It’s nice to see this week that Arya’s been given something to do other than get the crap kicked out of her, if albeit a small task.  Her character’s been somewhat wasted this year.  Amidst her training to become Donatello from Teenage Mutant Ninja Turtles, Jaquen H’ghar offers a new assassination mission for Arya.  An actress must be given the gift of death.  Arya smartly figures out that it’s a Black Swan situation, as a younger actress is jealous of an older more established actress’s stage time.  I think the mission was also a test of Arya’s emotions and allegiances, as the play she attends is a parody play involving her father and the recent events in Westeros.  I have a gut feeling that this is just a rehearsal for something bigger.*  (By the way could have done without the dong shot from the actor with genital warts but hey there were boobs too so…)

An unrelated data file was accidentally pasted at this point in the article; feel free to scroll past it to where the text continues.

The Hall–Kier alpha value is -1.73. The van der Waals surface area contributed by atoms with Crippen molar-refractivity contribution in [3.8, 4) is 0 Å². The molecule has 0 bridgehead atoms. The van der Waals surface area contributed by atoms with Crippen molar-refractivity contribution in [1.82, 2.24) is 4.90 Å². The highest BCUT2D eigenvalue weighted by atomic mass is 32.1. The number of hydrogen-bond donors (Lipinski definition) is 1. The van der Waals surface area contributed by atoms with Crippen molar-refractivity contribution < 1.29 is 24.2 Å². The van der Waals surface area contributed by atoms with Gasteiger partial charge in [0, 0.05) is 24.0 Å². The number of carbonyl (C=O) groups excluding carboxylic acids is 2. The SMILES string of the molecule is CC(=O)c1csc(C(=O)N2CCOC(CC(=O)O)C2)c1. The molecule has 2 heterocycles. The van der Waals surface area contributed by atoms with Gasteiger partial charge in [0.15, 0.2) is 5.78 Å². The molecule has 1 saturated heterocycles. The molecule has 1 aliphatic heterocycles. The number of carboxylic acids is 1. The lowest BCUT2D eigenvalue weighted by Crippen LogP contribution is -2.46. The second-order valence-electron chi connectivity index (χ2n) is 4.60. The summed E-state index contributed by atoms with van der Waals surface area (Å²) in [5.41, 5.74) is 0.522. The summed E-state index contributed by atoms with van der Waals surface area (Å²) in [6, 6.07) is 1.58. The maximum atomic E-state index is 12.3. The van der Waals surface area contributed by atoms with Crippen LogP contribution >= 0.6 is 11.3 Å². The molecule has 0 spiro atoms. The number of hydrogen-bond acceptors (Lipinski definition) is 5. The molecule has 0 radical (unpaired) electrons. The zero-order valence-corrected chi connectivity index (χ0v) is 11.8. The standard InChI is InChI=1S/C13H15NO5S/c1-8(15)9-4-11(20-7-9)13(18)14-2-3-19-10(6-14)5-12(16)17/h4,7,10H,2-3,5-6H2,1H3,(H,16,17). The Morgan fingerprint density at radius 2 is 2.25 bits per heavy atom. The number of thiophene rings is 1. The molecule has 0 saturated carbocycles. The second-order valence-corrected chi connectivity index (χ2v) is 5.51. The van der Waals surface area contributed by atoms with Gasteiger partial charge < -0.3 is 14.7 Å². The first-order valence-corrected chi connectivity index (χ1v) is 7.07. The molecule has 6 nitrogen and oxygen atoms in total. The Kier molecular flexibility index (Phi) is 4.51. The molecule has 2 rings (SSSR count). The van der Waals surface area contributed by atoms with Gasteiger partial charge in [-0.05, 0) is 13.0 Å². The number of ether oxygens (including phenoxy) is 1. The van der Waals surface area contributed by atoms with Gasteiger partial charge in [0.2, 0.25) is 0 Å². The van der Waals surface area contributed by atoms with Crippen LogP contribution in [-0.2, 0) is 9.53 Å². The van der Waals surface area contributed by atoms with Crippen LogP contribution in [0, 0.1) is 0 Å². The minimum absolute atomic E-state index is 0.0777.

In season six we’ve finally seen some payoff when it comes to characters’ back story and relevance to future events.  (It’s probably not a coincidence that the director of this episode was Jack Bender, a prominent director on the television show LOST.)  My mind was completely blown with the revelation that the Children of the Forest were actually the ones who created the White Walkers, from men.  It’s ironic that Mankind’s greatest enemy (the White Walkers) were originally men created by their enemy at the time (the Children of the Forest).  The scene also explains why Dragon Glass kills the Others.  The concept that Mankind is its own worst enemy is an old one but always from a psychological standpoint not a physical one.  It’s a great twist on an old idea.